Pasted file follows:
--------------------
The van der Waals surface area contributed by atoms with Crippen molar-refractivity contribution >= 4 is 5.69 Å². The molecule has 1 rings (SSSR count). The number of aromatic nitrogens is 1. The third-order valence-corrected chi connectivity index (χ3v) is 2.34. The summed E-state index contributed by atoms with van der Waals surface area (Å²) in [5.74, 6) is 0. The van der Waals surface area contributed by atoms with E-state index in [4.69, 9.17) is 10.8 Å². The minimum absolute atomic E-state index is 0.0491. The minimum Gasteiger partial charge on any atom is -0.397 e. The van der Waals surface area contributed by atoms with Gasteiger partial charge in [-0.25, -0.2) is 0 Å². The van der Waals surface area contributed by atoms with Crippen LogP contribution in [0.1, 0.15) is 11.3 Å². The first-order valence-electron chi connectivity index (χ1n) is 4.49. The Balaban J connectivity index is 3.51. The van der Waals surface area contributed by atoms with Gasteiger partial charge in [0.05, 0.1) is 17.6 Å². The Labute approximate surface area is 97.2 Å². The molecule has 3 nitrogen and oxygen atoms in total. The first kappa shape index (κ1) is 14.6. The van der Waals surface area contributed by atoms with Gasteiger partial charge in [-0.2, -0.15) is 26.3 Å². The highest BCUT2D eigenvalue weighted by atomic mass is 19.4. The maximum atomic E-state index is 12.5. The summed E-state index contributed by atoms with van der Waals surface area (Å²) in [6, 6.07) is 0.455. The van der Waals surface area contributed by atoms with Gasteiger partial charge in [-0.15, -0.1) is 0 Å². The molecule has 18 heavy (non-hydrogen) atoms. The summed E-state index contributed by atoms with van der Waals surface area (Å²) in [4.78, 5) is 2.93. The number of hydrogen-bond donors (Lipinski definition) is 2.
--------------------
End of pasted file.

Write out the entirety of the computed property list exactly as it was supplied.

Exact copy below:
The van der Waals surface area contributed by atoms with Crippen molar-refractivity contribution >= 4 is 5.69 Å². The molecule has 1 rings (SSSR count). The number of aromatic nitrogens is 1. The third-order valence-corrected chi connectivity index (χ3v) is 2.34. The summed E-state index contributed by atoms with van der Waals surface area (Å²) in [5.74, 6) is 0. The van der Waals surface area contributed by atoms with E-state index in [4.69, 9.17) is 10.8 Å². The minimum absolute atomic E-state index is 0.0491. The minimum Gasteiger partial charge on any atom is -0.397 e. The van der Waals surface area contributed by atoms with Gasteiger partial charge in [-0.25, -0.2) is 0 Å². The van der Waals surface area contributed by atoms with Crippen LogP contribution in [0.1, 0.15) is 11.3 Å². The first-order valence-electron chi connectivity index (χ1n) is 4.49. The Balaban J connectivity index is 3.51. The van der Waals surface area contributed by atoms with Gasteiger partial charge in [0.05, 0.1) is 17.6 Å². The Labute approximate surface area is 97.2 Å². The molecule has 3 nitrogen and oxygen atoms in total. The first kappa shape index (κ1) is 14.6. The van der Waals surface area contributed by atoms with Gasteiger partial charge in [-0.2, -0.15) is 26.3 Å². The highest BCUT2D eigenvalue weighted by atomic mass is 19.4. The maximum atomic E-state index is 12.5. The summed E-state index contributed by atoms with van der Waals surface area (Å²) in [6, 6.07) is 0.455. The van der Waals surface area contributed by atoms with Gasteiger partial charge in [-0.15, -0.1) is 0 Å². The molecule has 18 heavy (non-hydrogen) atoms. The summed E-state index contributed by atoms with van der Waals surface area (Å²) in [4.78, 5) is 2.93. The number of hydrogen-bond donors (Lipinski definition) is 2.